The way the story goes, Adolph Hitler eschewed his philosophy about the “Master Race” only to be publicly and internationally humiliated when Jesse Owens, an African American athlete, won four gold medals at the 1936 Summer Olympics in Berlin.
Frankly, I never much embraced the “We Showed Them!” mythology. I’m sure Hitler was exceedingly irritated by his “superior Aryan” losses, but to my knowledge it didn’t have the cause and effect of changing his belief system a wit.
Cut to 2013. Russia passes a broad law banning “gay propaganda” and several gay activists call for a boycott of the 2014 Winter Olympics in Sochi. President Obama opposes the boycott, and adds that “the best way to show up those laws would be for gay or lesbian athletes to win medals.” To date, the International Olympic Committee (IOC) has been downright disgusting, preemptively admonishing potential athletes of their responsibility to respect the laws of the host country.
I would submit that, when it comes to Russia’s fundamental human rights violations, Martin Luther King, Jr. should serve as a far more critical reference point than Jesse Owens.
We live in the age of social media, and for us not to attend the Winter Olympics would mean our righteous indignation and moral outrage would receive virtually no coverage outside our borders. So I would agree that a boycott is not the appropriate or most effective response. Spreading gay propaganda and civil disobedience is.
We expect the very best from our Olympic Athletes. All of the things we don’t particularly expect from our professional athletes – no performance enhancing drugs, ultimate sportsmanship, teamwork, professional and personal decorum – are all of the things we suddenly demand when going for the gold. What it means to represent one’s country takes on an oddly heroic quality. It becomes one tale of triumph over adversity after another, of representing the best our nation has to offer, of making our country proud.
Which is precisely why those attending the Olympics should be real heroes and use it as a platform to stand tall and defend GLBT freedom. The Slalom, Snowboard, and Ski Jumping competitions are critical to be sure, and I don’t know what I would do without my figure skating, but the Winter Olympics can and should stand as a moment in time, a worldwide political condemnation of Russia’s backward and draconian social policy. And America should lead the way.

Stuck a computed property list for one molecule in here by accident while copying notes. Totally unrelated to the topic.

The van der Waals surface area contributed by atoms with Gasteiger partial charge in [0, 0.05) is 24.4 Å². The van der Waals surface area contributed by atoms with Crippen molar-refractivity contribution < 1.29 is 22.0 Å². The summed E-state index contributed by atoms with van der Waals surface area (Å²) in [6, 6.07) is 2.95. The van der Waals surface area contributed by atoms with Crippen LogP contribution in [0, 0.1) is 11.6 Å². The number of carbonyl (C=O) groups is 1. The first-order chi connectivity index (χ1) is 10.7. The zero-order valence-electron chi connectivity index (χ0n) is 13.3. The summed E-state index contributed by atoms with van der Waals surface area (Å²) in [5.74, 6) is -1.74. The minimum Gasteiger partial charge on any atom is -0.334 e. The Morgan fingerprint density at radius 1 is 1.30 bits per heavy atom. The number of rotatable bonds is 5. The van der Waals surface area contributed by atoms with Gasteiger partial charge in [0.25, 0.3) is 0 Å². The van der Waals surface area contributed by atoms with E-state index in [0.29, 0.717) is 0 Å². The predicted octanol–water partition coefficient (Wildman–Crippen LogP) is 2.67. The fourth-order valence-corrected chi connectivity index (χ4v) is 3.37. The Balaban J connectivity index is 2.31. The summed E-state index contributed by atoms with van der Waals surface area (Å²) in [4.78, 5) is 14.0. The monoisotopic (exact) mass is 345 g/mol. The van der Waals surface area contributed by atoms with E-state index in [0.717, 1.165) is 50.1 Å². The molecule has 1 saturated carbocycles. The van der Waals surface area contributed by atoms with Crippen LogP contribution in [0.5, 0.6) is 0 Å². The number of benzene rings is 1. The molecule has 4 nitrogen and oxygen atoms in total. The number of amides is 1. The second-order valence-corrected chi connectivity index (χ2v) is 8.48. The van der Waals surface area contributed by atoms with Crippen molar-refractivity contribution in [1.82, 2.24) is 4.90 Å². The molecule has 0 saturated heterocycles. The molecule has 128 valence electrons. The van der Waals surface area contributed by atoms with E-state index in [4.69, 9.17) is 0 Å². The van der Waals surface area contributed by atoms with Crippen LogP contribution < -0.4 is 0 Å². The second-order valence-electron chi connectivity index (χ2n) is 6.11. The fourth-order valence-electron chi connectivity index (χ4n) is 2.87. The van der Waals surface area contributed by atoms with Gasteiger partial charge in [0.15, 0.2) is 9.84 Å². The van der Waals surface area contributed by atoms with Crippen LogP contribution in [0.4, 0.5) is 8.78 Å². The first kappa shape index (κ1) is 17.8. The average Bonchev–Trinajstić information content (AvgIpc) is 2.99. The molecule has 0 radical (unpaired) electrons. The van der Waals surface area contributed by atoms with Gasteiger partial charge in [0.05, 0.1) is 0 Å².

The term “propaganda” is so broad that taking a defiant stand is not terribly hard to do. Turn the Olympic Rings into a rainbow flag pin and distribute it to athletes far and wide to wear at the opening ceremonies. Ditto the condom packaging provided to athletes during their stay in the Olympic Village (at the London Summer Olympics, over 150,000 condoms were distributed to the athletes – a gay sex propaganda story just begging to be told). A whole lot of planned podium kissing. And, yes, I for one admit I would like to see some Olympic Athletes get arrested in Russia for breaking the propaganda law. Just imagine the international outcry.
Heroism takes many forms, the very least of which is winning a medal. Those athletes who have already condemned Russian policy before even going to the Olympics are heroes. Wentworth Miller, publicly declining an invitation to the St. Petersburg International Film Festival because of the country’s anti-gay laws and using it as a platform to come out of the closet, is a hero. Yet again, individuals are facing a profound opportunity to place courage above career, and actually stand for something. Small acts of civil disobedience on a massive public stage. Real heroes.